Paper No. 8
Presentation Time: 9:00 AM-6:00 PM
IS EDGE DRILLING A PERVASIVE FACULTATIVE RESPONSE TO ENEMIES?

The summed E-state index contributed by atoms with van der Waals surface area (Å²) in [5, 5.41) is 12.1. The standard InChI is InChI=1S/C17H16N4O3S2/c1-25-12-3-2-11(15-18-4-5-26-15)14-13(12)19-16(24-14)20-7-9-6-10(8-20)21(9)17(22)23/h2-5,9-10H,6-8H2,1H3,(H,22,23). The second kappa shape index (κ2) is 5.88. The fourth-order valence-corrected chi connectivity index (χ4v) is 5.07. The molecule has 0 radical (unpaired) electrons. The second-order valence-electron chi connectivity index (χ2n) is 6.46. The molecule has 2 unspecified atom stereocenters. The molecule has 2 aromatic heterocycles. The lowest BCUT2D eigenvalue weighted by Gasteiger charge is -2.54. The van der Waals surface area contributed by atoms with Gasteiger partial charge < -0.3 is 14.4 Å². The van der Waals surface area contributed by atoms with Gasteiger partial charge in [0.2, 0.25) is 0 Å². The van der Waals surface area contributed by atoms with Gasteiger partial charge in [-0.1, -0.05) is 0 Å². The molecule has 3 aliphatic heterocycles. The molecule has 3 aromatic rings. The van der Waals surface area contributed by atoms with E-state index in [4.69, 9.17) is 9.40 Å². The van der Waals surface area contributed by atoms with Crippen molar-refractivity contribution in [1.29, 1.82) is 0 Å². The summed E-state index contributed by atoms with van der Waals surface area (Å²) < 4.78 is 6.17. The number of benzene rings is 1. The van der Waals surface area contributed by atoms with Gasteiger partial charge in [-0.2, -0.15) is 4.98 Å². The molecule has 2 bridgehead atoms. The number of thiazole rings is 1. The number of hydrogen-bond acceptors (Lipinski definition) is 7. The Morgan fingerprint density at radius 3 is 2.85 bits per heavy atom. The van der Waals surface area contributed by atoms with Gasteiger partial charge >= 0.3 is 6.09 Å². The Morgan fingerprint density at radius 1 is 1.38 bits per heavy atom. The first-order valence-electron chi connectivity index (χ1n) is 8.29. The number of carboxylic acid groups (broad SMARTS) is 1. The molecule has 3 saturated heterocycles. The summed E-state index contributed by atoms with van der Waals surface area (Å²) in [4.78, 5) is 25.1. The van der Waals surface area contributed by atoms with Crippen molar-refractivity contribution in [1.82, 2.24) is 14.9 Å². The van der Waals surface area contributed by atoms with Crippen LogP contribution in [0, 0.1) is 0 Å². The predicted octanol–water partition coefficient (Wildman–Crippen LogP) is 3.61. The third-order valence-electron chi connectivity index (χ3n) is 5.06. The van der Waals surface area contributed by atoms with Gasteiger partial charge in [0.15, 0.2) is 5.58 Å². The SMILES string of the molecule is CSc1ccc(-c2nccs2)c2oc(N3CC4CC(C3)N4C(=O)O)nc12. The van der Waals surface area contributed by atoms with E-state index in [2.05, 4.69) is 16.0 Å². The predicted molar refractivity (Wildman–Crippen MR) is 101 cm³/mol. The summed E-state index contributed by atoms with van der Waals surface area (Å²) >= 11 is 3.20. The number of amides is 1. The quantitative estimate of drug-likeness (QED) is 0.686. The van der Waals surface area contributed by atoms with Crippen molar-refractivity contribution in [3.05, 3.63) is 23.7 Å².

It has been hypothesized that, when threatened by their own enemies, muricid snails shift from drilling bivalve prey at the thick valve wall to at the thinner valve edges (edge drilling) to reduce prey handling times. Faster feeding increases fitness in selective environments by reducing exposure to competitors and predators or by allowing the driller to consume greater quantities of prey. If confirmed, edge drilling frequencies in the fossil record may indicate past intensities of enemy-driven selection. We conducted a lab-based experiment of predatory interactions between a small drilling muricid gastropod Favartia cellulosa and its mussel prey Brachidontes exustus. Under competitive treatment (snails fed mussels in the presence of other conspecific competitors), Favartia drills their prey relatively quickly (p=0.041) without drilling at valve edges, although valve edges of this prey are significantly thinner than the shell wall (p=0.029). We propose that the facultative edge drilling response to enemies is a species-specific adaptation with limited phylogenetic distribution rather than a plesiomorphic and pervasive feature of muricid predator-prey interactions. For this reason, edge drilling frequency cannot be used as a generic indicator of a competitive environment wherever muricids are found.